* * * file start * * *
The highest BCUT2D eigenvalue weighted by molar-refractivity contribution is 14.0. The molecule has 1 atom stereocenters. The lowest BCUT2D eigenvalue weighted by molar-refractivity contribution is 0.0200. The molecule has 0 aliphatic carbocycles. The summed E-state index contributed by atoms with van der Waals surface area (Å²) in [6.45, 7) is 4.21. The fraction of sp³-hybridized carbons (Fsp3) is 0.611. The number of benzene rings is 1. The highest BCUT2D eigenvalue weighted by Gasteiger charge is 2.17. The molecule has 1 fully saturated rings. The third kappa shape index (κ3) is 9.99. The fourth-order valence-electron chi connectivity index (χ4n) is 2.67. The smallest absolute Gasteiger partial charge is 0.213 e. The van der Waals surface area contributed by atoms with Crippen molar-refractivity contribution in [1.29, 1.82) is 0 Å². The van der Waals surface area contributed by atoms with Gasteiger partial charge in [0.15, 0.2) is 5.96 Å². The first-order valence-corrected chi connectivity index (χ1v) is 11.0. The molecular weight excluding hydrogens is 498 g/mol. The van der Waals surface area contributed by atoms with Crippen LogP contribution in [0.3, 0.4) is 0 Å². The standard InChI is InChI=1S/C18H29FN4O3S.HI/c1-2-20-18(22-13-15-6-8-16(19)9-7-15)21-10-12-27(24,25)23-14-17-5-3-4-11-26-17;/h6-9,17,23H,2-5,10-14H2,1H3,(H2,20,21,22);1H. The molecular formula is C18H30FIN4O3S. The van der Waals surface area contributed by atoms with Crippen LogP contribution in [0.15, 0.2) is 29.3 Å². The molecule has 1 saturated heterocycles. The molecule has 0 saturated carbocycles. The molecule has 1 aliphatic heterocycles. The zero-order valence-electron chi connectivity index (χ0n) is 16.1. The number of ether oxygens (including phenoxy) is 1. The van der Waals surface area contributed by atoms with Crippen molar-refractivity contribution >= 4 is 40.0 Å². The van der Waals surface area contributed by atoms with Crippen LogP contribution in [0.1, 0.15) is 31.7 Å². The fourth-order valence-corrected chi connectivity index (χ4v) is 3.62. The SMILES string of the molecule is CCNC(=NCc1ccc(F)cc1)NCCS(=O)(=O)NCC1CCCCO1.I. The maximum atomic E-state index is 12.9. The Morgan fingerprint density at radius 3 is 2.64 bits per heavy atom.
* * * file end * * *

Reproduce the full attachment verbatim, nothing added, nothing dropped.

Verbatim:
The highest BCUT2D eigenvalue weighted by molar-refractivity contribution is 14.0. The molecule has 1 atom stereocenters. The lowest BCUT2D eigenvalue weighted by molar-refractivity contribution is 0.0200. The molecule has 0 aliphatic carbocycles. The summed E-state index contributed by atoms with van der Waals surface area (Å²) in [6.45, 7) is 4.21. The fraction of sp³-hybridized carbons (Fsp3) is 0.611. The number of benzene rings is 1. The highest BCUT2D eigenvalue weighted by Gasteiger charge is 2.17. The molecule has 1 fully saturated rings. The third kappa shape index (κ3) is 9.99. The fourth-order valence-electron chi connectivity index (χ4n) is 2.67. The smallest absolute Gasteiger partial charge is 0.213 e. The van der Waals surface area contributed by atoms with Crippen molar-refractivity contribution in [1.29, 1.82) is 0 Å². The van der Waals surface area contributed by atoms with Gasteiger partial charge in [0.15, 0.2) is 5.96 Å². The first-order valence-corrected chi connectivity index (χ1v) is 11.0. The molecular weight excluding hydrogens is 498 g/mol. The van der Waals surface area contributed by atoms with Crippen LogP contribution in [0.3, 0.4) is 0 Å². The standard InChI is InChI=1S/C18H29FN4O3S.HI/c1-2-20-18(22-13-15-6-8-16(19)9-7-15)21-10-12-27(24,25)23-14-17-5-3-4-11-26-17;/h6-9,17,23H,2-5,10-14H2,1H3,(H2,20,21,22);1H. The molecular formula is C18H30FIN4O3S. The van der Waals surface area contributed by atoms with Crippen LogP contribution in [0.15, 0.2) is 29.3 Å². The molecule has 1 saturated heterocycles. The molecule has 0 saturated carbocycles. The molecule has 1 aliphatic heterocycles. The zero-order valence-electron chi connectivity index (χ0n) is 16.1. The number of ether oxygens (including phenoxy) is 1. The van der Waals surface area contributed by atoms with Crippen molar-refractivity contribution >= 4 is 40.0 Å². The van der Waals surface area contributed by atoms with Crippen LogP contribution in [0.1, 0.15) is 31.7 Å². The fourth-order valence-corrected chi connectivity index (χ4v) is 3.62. The SMILES string of the molecule is CCNC(=NCc1ccc(F)cc1)NCCS(=O)(=O)NCC1CCCCO1.I. The maximum atomic E-state index is 12.9. The Morgan fingerprint density at radius 3 is 2.64 bits per heavy atom.